Cory Booker's excellent argument in support of marriage equality

 

UPDATE: There is now a version of the letter that Kluwe has edited so it does not have swear words. It is still full of win.

 

7 responses so far

Staying out of the fray

Aug 02 2012 Published by under queer, Uncategorized

OK, one more. I'm a little worked up over the whole thing.

I know that some people are avoiding the whole Chick-Fil-A thing. These are generally good people. They didn't go to CFA yesterday, and generally support their gay friends. But they are being silent on the whole issue. Not posting/tweeting about it. Just ignoring the whole thing. Because they only eat at CFA a few times a year anyway, so it's not that big a deal. Not worth getting into those arguments. I get it. It can be exhausting to argue with people about these things. But right now we need allies. This is why I <3 Dr. Isis so very much. Just realize, that your silence means something, too. I refer you once again to the excellent post at Owldolatrous Productions (Srsly, go read it. Then tweet it, share it, etc.).

But what are you guilty of? When you see a bully beating up a smaller kid and you don’t take a side, then you ARE taking a side. You’re siding with the bully. And when you cheer him on, you’re revealing something about your own character that really is a shame.

 

10 responses so far

More than a sandwich

Aug 02 2012 Published by under exhaustion, queer, Uncategorized, venting

Yesterday, a lot of people apparently went to stand in a long line to buy a fast-food chicken sandwich. Some of these people claim to be supporting "The First Amendment" against "Intolerant Liberal Thought Police". Or something. But really, they just wanted to make a point that they hate The Gays.

First, let's clear somethings up:

1. This has nothing to do with free speech. Dan Cathy can say whatever he wants, and he (and THE COMPANY) can give their money to whomever they please. And anyone can go to Chick-Fil-A anytime they want (except Sunday), though that is probably not the healthiest choice. No one is suggesting that either of these activities  should be made illegal.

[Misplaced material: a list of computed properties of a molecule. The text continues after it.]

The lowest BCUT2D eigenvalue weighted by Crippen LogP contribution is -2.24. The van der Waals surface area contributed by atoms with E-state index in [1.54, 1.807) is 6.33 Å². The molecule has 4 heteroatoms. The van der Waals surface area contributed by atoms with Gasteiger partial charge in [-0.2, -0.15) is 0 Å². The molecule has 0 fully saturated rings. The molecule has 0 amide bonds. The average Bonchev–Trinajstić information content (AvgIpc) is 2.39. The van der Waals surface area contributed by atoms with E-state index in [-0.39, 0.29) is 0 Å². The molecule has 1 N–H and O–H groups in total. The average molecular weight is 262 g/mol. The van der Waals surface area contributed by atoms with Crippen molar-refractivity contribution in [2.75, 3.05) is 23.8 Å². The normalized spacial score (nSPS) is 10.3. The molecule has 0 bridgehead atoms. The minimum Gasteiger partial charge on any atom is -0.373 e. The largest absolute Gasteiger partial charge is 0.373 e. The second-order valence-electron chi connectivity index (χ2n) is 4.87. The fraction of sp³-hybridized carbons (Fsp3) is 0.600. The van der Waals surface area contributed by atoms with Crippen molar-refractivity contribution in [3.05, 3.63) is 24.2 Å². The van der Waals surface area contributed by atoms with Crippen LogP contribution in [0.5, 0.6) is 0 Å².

2. Boycotts are widely used as a mechanism for consumers to demonstrate that they disagree with a stand that a company takes. Some "christians" have urged a boycott of Starbucks after they publicly supported marriage equality. This is their right, just as it is my right to advocate a boycott of CFA because they fund hate groups.

3. Intolerant. I'm not sure that folks understand what that means. If someone gives money to a group that works to limit my rights (and the validity of my family), I may express outrage. I am not the intolerant one in this scenario. There is a great post on the Owldolatrous Productions that one of my Actual Friends* posted on FB.

Asking for “mutual tolerance” on this like running up to a bully beating a kid to death on the playground and scolding them both for not getting along. I’m not trying to dissolve Mr. Cathy’s marriage or make his sex illegal. I’m not trying to make him a second-class citizen, or get him killed. He’s doing that to me, folks; I’m just fighting back.

If you went to Chick-Fil-A yesterday to "show support", think about what you actually did. You gave money to a company that will turn around and give some of their profits (your money) to groups that work to make it illegal to be homosexual. Not just to oppose marriage equality. The hate rhetoric that regularly flows from these organizations goes way beyond just opposing marriage equality. And if you go on twitter or FB to gloat about what you did, you have just told your gay "friends" that you went out of your way to stand in a long line for a shitty chicken sandwich as a demonstration of how much you despise them. And trust me, you have gay friends. They may not tell you (can you blame them?), but you most certainly do.